Ralf Öchsner

Logitech Performance Mouse MX on Linux

This short tutorial shows how to make every button of the Logitech Performance Mouse MX work on Linux. I have only tested it on Ubuntu Linux (12.04, 12.10 and 13.04 Desktop) so far, but it should work as well on all other modern Linux distributions. Basically the mouse works just fine out of the box but there are some things that need a little bit of tuning to make all the features work as expected (e.g. as on Windows).

What works out of the box

When you connect the USB receiver the mouse is detected by X11 and the following features already work:
  • normal pointer operation
  • left, right and middle mouse button
  • back and forward button (for example in Firefox)
  • hyper-fast scrolling (the button is mechanical so no software support required)
  • side scrolling
  • USB charging and operation via USB cable (actually the cable doesn't replace the wireless connection, it only charges it)

What doesn't work

  • the big thumb button
  • the zoom button

Making it work and customization

Thumb button

On Windows the big thumb button shows all opened application windows when you have the Logitech mouse software installed. This behaviour is very similar to the Initiate Window Picker For All Windows function of Compiz/Unity/Gnome. In my opinion the Compiz function works even better and faster than the one of the Logitech Windows software. The mouse button can be comfortably assigned to this function with the CompizConfig Settings Manager. If not already done it can be installed via Synaptics or apt-get on Ubuntu:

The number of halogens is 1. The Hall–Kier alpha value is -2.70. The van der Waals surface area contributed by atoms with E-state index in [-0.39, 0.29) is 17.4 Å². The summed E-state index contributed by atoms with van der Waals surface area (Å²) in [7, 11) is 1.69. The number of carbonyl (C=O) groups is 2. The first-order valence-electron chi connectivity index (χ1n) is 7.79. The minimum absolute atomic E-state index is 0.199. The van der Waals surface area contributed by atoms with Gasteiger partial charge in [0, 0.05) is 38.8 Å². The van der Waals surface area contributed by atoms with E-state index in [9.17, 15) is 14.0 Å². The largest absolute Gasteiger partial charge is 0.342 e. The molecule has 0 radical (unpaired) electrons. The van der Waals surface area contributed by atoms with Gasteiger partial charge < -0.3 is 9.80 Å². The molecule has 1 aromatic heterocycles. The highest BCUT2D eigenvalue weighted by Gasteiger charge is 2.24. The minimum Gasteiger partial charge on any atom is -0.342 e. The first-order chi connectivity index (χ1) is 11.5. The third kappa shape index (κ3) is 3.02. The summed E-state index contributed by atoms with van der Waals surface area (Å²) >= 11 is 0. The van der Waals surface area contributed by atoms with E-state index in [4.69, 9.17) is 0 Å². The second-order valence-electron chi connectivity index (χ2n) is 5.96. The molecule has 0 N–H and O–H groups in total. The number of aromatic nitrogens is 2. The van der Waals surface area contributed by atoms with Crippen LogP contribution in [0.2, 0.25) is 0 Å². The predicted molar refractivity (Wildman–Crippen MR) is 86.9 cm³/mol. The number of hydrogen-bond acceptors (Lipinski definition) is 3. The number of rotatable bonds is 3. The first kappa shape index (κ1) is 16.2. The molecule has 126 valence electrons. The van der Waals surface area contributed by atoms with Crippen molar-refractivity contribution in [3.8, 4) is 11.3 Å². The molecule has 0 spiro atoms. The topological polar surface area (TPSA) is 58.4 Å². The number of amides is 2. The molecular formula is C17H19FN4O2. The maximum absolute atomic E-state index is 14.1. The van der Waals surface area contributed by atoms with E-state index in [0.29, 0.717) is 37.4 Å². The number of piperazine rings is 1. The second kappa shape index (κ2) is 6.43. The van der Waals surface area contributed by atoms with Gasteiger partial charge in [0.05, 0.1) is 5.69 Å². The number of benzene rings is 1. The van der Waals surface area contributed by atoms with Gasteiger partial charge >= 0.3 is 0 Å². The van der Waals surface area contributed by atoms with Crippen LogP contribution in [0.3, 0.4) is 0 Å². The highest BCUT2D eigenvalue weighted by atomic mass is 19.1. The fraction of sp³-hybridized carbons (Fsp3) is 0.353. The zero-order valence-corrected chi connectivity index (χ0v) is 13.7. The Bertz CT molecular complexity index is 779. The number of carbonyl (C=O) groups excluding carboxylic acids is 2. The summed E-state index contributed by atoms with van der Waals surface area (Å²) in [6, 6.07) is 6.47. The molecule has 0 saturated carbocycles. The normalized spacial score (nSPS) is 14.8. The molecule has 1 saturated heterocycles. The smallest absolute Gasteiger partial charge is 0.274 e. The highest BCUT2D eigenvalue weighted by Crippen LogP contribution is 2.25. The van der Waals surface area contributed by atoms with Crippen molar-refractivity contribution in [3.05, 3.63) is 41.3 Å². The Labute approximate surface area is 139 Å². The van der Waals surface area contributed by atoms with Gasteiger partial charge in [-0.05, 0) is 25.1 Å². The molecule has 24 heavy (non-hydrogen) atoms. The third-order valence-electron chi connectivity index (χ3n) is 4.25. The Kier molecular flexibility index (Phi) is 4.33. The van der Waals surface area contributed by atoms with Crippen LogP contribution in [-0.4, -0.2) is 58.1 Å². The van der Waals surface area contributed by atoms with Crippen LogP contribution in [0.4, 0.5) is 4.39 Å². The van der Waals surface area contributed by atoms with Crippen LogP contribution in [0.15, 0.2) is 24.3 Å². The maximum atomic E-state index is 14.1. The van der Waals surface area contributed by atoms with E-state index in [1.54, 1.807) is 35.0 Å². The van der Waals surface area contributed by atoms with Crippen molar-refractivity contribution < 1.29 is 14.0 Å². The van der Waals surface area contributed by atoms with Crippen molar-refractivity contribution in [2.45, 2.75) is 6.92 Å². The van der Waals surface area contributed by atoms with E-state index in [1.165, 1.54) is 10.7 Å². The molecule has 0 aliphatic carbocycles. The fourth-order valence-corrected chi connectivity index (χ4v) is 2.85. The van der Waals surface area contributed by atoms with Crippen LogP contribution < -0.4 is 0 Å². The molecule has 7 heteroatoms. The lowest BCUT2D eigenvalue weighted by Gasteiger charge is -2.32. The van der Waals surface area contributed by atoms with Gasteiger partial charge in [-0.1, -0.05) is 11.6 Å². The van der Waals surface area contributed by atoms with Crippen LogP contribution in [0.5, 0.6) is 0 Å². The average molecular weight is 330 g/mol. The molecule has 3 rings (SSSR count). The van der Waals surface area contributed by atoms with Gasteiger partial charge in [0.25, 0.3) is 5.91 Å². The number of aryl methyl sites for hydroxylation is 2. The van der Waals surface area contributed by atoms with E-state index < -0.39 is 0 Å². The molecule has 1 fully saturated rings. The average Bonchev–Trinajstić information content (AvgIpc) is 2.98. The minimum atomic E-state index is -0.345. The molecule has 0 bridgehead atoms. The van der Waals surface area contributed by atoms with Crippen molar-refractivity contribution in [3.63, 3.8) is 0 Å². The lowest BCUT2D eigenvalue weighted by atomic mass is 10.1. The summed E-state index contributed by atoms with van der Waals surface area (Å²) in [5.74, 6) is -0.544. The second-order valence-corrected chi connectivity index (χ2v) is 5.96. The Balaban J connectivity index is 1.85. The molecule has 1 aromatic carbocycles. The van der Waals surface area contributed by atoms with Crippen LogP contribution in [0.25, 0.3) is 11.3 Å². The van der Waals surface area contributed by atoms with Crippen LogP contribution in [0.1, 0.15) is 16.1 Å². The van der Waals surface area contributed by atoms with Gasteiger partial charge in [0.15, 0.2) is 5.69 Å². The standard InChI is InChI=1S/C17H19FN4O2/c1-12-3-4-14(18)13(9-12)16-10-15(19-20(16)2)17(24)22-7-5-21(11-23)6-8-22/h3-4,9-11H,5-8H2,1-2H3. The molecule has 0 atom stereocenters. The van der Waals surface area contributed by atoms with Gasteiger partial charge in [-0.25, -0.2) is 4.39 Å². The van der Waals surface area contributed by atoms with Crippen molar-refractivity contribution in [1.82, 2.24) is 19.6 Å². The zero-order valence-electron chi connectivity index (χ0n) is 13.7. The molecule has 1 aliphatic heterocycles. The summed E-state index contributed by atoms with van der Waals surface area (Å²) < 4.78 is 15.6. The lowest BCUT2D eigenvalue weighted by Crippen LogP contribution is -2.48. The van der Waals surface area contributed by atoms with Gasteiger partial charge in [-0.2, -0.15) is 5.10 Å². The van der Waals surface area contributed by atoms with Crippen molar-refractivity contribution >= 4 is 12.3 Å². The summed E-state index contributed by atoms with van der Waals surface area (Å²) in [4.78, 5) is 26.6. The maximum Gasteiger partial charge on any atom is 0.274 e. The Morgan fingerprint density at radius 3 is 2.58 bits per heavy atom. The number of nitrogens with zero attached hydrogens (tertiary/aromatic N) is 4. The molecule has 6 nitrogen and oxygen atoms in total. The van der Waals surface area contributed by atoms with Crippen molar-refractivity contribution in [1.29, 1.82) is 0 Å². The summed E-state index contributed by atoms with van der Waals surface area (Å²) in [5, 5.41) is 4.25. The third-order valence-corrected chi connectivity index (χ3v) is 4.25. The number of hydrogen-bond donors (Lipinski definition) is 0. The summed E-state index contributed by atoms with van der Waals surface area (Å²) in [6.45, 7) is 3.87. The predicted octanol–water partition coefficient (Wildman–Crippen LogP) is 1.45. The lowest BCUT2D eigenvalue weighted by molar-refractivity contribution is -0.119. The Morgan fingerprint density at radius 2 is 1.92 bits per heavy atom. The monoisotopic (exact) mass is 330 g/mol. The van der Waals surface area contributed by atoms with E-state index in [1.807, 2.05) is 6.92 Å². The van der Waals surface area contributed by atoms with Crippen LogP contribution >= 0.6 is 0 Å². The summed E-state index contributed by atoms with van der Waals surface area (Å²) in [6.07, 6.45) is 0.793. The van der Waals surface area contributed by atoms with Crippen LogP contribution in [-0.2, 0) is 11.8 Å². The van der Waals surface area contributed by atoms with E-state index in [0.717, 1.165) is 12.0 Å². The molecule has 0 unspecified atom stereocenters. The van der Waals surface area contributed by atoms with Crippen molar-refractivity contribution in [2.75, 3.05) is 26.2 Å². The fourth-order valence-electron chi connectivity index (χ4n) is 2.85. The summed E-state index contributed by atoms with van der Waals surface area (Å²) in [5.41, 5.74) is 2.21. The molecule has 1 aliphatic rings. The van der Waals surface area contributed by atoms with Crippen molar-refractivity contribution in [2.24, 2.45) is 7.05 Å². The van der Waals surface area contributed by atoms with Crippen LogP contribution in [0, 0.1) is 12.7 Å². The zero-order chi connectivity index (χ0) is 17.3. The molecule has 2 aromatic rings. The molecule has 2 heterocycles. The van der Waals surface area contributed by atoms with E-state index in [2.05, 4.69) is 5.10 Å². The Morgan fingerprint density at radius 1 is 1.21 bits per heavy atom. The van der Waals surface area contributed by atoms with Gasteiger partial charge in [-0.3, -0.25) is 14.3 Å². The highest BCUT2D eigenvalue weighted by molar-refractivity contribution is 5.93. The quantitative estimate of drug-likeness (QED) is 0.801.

sudo apt-get install compizconfig-settings-manager
Then open the CompizConfig settings manager (ccsm) and click on the "Scale" plugin: Then go to the Bindings tab and select Initiate Window Picker For All Windows with the mouse symbol in front of it and assign the function to Button 10 (which is the thumb button): With this setting the button needs to be pressed to show you all opened windows. When you release the button it will be automatically switched to the window that lies under the cursor. If you like that behaviour you can of course leave it like that. However on Windows the button just toggles the function so that the button doesn't need to be pressed all the time. To get that very same behaviour just check the radio button which says Button Bindings Toggle Scale Mode (cp. screenshot).

Zoom button

With the Windows software the zoom button enables a zoom mode where the mouse wheel can be used for zooming until the zoom button is pressed again. For most applications this is the same behaviour as holding down the control button on your keyboard and using the mouse wheel in the meantime. So my approach is to turn the zoom mouse button into button that toggles the control button. This works very well for most use cases. To accomplish that xbindkeys and xautomation can be used:
sudo apt-get install xbindkeys xautomation
Then create the file .xbindkeysrc with the following content in your home folder:
"/usr/bin/xte 'keydown Control_L' &"
b:13
"/usr/bin/xte 'keyup Control_L' &"
Control + b:13
The configuration can be tested with:
xbindkeys -n -v
Xbindkeys has to be started after every login to work permanently. On Ubuntu you can add a Startup Application in the menu on the upper right to do that. With xbindkeys you can also do all kinds other customizations. Feel free to experiment with it!